Nurse cares for a elderly patient lying in bed in hospital.

Hospice is not a place, but is high-quality care that enables patients and families to focus on living as fully as possible despite a life-limiting illness. Palliative care brings this holistic model of care to people earlier in the course of a serious illness. November is National Hospice and Palliative Care Month and hospice and palliative care programs across the country are reaching out to help people understand all that hospice and palliative care offer.

The theme for National Hospice and Palliative Care Month 2018 is “My Hospice: A Program that Works. A Benefit that Matters.” It stresses the importance of people thinking about the care they would and would not want before they find themselves in a medical crisis.

It is essential that people understand that hospice and palliative care is not giving up, it is not the abandonment of care, it is not reserved for the imminently dying,” said Edo Banach, president and CEO of the National Hospice and Palliative Care Organization. “Hospice is a successful model of person-centered care that brings hope, dignity and compassion when they are most needed. This is one reason that the national My Hospice Campaign was launched this year.

Every year, nearly 1.5 million Medicare beneficiaries receive care from hospices in this country, reports NHPCO. Hospice and palliative care programs provide pain management, symptom control, psychosocial support and spiritual care to patients and their family caregivers when a cure is not possible.

Throughout the month of November, Great Plains QIN will be joining organizations across the nation to help the community understand how important hospice and palliative care can be.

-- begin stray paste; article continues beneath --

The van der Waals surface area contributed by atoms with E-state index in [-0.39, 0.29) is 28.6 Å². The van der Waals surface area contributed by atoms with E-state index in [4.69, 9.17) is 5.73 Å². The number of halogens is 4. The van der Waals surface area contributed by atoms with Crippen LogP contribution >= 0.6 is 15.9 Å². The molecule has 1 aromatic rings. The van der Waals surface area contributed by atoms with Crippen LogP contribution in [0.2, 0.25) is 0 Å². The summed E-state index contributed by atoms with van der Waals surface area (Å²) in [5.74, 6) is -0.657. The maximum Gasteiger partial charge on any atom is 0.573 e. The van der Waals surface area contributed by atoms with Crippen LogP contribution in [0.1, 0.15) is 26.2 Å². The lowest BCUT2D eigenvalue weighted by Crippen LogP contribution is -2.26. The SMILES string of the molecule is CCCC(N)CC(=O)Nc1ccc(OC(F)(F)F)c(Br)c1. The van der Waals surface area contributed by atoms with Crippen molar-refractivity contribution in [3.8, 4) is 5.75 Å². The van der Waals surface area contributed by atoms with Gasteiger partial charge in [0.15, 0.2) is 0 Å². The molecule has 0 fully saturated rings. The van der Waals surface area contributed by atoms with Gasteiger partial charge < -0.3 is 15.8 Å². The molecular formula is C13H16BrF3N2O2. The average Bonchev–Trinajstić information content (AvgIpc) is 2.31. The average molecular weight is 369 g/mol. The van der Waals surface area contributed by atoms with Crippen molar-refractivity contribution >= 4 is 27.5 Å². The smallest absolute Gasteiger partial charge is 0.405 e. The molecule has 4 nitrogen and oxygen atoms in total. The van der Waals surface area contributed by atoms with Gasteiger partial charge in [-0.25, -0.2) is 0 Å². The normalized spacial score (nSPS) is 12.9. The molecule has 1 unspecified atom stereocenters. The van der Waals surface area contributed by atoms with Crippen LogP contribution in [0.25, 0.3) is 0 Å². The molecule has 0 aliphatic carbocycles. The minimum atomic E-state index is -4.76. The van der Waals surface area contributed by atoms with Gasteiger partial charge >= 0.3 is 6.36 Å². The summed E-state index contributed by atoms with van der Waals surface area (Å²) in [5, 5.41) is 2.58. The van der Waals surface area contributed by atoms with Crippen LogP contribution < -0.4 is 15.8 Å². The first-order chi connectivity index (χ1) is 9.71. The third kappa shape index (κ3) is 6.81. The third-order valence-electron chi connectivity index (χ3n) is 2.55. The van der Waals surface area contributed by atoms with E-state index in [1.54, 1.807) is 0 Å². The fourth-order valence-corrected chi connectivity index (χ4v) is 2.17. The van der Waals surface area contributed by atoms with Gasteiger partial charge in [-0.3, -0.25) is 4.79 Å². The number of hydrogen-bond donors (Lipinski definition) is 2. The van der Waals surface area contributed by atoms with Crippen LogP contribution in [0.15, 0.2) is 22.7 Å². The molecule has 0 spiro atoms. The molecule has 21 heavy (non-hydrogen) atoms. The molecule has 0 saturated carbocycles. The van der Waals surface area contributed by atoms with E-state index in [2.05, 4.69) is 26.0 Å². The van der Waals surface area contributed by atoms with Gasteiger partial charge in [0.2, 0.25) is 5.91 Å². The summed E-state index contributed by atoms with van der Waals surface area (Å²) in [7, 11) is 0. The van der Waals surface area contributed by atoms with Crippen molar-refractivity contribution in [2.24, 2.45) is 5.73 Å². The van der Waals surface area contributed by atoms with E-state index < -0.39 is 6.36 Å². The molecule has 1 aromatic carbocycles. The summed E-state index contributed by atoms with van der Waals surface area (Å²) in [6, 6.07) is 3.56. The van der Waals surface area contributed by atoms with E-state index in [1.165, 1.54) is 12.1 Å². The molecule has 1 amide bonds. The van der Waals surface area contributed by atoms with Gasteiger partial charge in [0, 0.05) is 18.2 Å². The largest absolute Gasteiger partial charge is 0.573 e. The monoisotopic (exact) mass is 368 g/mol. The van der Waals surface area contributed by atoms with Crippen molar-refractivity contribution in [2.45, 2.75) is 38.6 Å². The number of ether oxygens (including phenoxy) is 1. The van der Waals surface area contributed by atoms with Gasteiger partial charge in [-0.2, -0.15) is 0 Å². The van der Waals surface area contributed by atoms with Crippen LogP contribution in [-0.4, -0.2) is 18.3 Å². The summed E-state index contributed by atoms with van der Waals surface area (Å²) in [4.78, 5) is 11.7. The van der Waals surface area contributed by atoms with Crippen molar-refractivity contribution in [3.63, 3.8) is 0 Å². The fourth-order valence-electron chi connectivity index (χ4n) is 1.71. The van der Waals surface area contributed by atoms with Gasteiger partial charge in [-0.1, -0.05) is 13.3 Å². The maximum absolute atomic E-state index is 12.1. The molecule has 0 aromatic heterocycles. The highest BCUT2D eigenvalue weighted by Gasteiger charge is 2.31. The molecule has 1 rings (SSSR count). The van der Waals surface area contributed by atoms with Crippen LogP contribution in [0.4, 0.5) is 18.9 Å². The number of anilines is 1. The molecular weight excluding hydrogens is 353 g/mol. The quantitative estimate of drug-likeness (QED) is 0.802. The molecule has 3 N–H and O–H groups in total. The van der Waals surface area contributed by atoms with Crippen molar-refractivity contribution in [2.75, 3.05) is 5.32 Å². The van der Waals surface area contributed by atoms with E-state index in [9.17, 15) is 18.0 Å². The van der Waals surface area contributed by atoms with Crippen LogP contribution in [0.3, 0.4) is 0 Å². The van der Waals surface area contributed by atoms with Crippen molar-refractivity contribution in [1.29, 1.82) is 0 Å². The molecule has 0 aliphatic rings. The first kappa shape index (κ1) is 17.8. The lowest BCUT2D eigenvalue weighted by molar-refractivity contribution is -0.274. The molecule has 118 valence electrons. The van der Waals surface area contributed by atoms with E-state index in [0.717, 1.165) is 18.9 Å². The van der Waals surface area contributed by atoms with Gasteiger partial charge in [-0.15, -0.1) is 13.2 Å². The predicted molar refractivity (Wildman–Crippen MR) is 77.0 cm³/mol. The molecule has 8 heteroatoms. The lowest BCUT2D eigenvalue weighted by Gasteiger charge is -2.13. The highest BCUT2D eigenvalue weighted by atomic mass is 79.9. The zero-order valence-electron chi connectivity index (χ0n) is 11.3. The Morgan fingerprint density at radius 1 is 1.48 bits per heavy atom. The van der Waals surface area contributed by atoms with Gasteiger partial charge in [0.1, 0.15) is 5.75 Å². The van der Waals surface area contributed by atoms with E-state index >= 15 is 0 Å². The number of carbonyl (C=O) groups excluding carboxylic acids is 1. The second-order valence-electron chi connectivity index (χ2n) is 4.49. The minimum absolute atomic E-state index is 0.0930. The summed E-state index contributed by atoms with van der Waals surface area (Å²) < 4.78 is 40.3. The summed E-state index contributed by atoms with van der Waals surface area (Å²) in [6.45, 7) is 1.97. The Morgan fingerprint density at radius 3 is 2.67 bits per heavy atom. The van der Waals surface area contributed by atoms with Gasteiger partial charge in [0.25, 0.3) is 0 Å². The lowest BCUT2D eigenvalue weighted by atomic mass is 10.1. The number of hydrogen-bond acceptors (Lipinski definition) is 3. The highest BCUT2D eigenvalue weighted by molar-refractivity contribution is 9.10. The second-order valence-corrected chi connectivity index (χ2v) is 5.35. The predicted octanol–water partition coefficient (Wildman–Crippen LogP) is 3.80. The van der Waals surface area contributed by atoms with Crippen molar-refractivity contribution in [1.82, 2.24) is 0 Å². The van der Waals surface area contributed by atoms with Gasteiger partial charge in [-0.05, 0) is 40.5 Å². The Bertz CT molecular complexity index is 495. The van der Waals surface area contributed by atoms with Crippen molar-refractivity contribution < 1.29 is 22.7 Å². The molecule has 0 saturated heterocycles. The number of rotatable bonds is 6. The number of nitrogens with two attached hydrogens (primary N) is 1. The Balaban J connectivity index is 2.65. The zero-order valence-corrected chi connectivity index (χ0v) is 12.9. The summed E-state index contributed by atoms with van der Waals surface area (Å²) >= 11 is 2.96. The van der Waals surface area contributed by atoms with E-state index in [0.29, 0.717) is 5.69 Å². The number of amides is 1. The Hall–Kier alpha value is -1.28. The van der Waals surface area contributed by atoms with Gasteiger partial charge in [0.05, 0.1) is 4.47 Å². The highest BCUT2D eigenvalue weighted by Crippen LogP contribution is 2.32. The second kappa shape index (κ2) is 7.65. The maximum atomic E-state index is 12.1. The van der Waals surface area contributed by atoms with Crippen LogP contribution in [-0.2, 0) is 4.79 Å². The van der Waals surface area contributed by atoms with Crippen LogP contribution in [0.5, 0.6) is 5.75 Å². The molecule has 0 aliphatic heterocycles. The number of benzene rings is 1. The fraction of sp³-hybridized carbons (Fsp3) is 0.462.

Just the Facts: National Hospice and Palliative Care Organization* reports:

  • Hospice usage in the U.S. is growing. Every year, more than 1.6 to 1.7 million Americans with life-limiting illness are cared for by the nation’s hospice providers.
  • The percent of patients die or are discharged in seven days or less – too short a time to benefit from the full ranges of services a hospice can offer.
  • Cancer accounts for 36.6 percent of hospice patients – which surprises many people who mistakenly think hospice only serves cancer patients. The five other leading diagnoses are: heart disease, debility, dementia (this includes Alzheimer’s disease), lung disease and stroke.
  • Hospice is covered under Medicare, Medicaid, most private insurance plans, HMOs and other managed care organizations.
  • An estimated 430,000 trained volunteers contribute more than 19 million hours of service every year.
  • Research shows that 8 out of 10 Americans would want to stay in their homes surrounded by family and loved ones if they were faced with a life-limiting illness. Hospice makes this happen.

The Great Plains Quality Innovation Network team would like to say THANK YOU to the thousands of home health and hospice nurses, therapists, aides, volunteers and other caregivers who work hard to ensure that patients receive the highest quality of care in their homes each and every day. Your efforts are recognized and appreciated.

For more information about National Hospice and Palliative Care Month, click here.